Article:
Newly-released census data show that among people in their late twenties, a higher proportion of people have never been married.
In 1986, the first year that marriage data was collected by the Survey of Income and Program Participation, 73 percent of people between the ages of 25 and 29 had been married at some point. As of 2009, that number is at 53 percent; new numbers were last released in 2001.
The reasons are what you'd might guess—later marriage, greater societal acceptance of couples living together without being married. But none of this means that we need to mourn (or celebrate) the death of marriage as an institution; the data also indicate that people who are married stay together longer than they did in the mid-eighties. Per the Washington Post:
Three in four couples who married after 1990 celebrated a 10-year anniversary, according to census statistics reported Wednesday. That was a rise of three percentage points compared with couples who married in the early 1980s, when the nation's divorce rate was at its highest.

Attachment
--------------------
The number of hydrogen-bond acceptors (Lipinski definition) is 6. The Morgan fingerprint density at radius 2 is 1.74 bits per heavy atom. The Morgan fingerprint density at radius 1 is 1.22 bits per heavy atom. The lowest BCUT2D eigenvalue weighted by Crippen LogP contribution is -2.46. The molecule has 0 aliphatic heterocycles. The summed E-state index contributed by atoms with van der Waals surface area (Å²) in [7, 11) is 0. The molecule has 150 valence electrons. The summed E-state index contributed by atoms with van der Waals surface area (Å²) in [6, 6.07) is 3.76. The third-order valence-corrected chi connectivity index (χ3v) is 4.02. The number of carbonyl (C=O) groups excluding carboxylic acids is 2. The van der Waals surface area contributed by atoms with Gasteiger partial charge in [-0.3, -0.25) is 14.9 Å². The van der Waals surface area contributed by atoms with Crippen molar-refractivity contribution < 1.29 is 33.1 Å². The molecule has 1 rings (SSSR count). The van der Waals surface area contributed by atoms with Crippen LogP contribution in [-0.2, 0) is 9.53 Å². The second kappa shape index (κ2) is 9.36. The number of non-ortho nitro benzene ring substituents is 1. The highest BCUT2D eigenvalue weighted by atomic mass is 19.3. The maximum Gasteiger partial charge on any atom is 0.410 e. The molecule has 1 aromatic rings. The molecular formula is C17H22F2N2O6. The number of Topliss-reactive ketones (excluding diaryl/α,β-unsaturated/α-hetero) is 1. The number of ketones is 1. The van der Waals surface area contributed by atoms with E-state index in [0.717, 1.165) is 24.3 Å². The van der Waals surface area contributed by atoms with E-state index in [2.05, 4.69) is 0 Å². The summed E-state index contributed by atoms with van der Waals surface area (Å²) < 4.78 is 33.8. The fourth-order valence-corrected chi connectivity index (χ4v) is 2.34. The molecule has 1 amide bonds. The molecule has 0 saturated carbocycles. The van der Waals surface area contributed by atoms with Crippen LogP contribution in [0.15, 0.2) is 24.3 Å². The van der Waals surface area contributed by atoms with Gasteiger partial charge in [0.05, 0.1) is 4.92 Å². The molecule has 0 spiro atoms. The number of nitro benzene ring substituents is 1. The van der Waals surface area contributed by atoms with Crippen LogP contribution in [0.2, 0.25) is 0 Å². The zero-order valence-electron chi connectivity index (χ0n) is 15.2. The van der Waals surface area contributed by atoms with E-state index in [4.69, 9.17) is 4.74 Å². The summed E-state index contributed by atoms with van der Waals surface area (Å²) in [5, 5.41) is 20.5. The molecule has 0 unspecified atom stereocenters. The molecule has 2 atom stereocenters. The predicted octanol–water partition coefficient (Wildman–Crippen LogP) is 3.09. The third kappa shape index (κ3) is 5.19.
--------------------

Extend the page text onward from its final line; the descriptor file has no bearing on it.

The sociologists interviewed by the Post specifically point to later marriage and more-educated women (helpful stat: "In 2009, 31 percent of brides had a college degree, up from 21 percent in 1996") as being connected to these more stable marriages. It stands to reason, conservative handwringing aside, that people who enter into marriage when they have more personal and financial stability are more likely to have the inner and outer resources, and the motivation, to make it work.
Apart from education, there was variance when it came to race and ethnicity:
Census demographers noted that the percentage of never-married black women 55 and older rose to 13 percent in 2009. The magnitude of the change suggests that many more black women than white women will never marry, the report said...The census also showed that a higher proportion of people who have married recently are Hispanic, which is the fastest-growing minority group in the country.
The divorce rate for black women is also higher than for white, Asian, or Hispanic women, the study found, with half of first marriages ending in divorce.